Tuesday, September 29, 2009

Jesper Juul's half-real

Out of all the books I've read thus far, I think Juul's half-real was the one that improved my understanding of games in a very tangible way. A lot of the metaphysical stuff is very interesting but it generally has more to do with metaphysics than it does video games. That is, video games are a useful tool for discussing ontology (it's the basically study of reality and how things relate) because of the way the simulacra reflects on the user, in reverse there are moments but there aren't really enough games engaging with the concept for it to be a viable approach yet.

Juul's book is concerned with charting different kinds of game design rules, particularly emergent vs linear structures. He's a coherent writer but there are a lot of graphs and because the book was coming together in 2004-2005 he doesn't have all the rich examples we have today. The book defined a lot of concepts I was always aware of but never really had a term for. Things like when a game explains how it works and when it doesn't, branching design trees, yada yada.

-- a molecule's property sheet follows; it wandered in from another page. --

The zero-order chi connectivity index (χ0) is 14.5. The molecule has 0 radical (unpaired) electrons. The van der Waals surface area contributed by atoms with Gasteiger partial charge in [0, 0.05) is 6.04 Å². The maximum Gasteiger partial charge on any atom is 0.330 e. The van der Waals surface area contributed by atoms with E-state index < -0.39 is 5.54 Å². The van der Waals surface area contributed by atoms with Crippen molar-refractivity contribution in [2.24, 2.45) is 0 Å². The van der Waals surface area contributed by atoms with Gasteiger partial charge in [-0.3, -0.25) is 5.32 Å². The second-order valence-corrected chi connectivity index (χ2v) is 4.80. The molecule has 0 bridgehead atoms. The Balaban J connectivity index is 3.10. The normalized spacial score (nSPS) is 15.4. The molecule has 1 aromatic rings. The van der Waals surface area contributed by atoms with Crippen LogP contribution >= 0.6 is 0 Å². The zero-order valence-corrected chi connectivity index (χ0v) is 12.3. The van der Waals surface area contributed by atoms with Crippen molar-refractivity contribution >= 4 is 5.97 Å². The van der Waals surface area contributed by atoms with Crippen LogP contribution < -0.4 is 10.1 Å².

If you're a liberal arts major with no formal training in tech or games, this is a pretty good starting place.


Daniel Purvis said...

I found Half-Real an extremely useful book for one of my essays last semester, comparing Guitar Hero to rock concerts.


Alex_V said...

Nice post. I'm currently reading this. It's great. The only disappointment is the way that Juul seems to be forced to 'redefine' many principles in opposition to other academics. And some of his definitions I naturally disagree with - for example the idea that a text adventure is necessarily 'progressive' rather than 'emergent'.

If only this bunch could start to agree a bit more on the semantics then we would get a lot closer to establishing more rules of thumb for future analysis.